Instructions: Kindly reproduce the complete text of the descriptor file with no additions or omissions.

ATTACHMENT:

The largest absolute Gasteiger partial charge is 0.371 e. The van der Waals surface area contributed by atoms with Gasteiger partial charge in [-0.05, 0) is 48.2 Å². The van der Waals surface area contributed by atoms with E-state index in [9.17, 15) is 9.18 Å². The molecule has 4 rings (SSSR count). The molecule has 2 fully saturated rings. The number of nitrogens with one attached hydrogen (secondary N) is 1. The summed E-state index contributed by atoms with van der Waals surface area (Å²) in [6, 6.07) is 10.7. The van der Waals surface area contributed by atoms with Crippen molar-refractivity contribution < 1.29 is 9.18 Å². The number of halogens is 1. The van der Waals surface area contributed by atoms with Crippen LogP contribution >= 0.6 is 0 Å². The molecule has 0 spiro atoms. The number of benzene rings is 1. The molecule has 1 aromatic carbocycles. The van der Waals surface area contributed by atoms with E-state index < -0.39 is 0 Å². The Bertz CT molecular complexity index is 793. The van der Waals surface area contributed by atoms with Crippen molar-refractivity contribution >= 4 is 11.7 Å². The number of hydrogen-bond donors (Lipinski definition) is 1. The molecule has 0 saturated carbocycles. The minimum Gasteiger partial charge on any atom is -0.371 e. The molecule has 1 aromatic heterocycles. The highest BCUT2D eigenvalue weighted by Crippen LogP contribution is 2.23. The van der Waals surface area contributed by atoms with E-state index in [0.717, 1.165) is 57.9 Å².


The largest absolute Gasteiger partial charge is 0.371 e. The van der Waals surface area contributed by atoms with Gasteiger partial charge in [-0.05, 0) is 48.2 Å². The van der Waals surface area contributed by atoms with E-state index in [9.17, 15) is 9.18 Å². The molecule has 4 rings (SSSR count). The molecule has 2 fully saturated rings. The number of nitrogens with one attached hydrogen (secondary N) is 1. The summed E-state index contributed by atoms with van der Waals surface area (Å²) in [6, 6.07) is 10.7. The van der Waals surface area contributed by atoms with Crippen molar-refractivity contribution < 1.29 is 9.18 Å². The number of halogens is 1. The van der Waals surface area contributed by atoms with Crippen LogP contribution >= 0.6 is 0 Å². The molecule has 0 spiro atoms. The number of benzene rings is 1. The molecule has 1 aromatic carbocycles. The van der Waals surface area contributed by atoms with E-state index < -0.39 is 0 Å². The Bertz CT molecular complexity index is 793. The van der Waals surface area contributed by atoms with Crippen molar-refractivity contribution >= 4 is 11.7 Å². The number of hydrogen-bond donors (Lipinski definition) is 1. The molecule has 0 saturated carbocycles. The minimum Gasteiger partial charge on any atom is -0.371 e. The molecule has 1 aromatic heterocycles. The highest BCUT2D eigenvalue weighted by Crippen LogP contribution is 2.23. The van der Waals surface area contributed by atoms with E-state index in [0.717, 1.165) is 57.9 Å².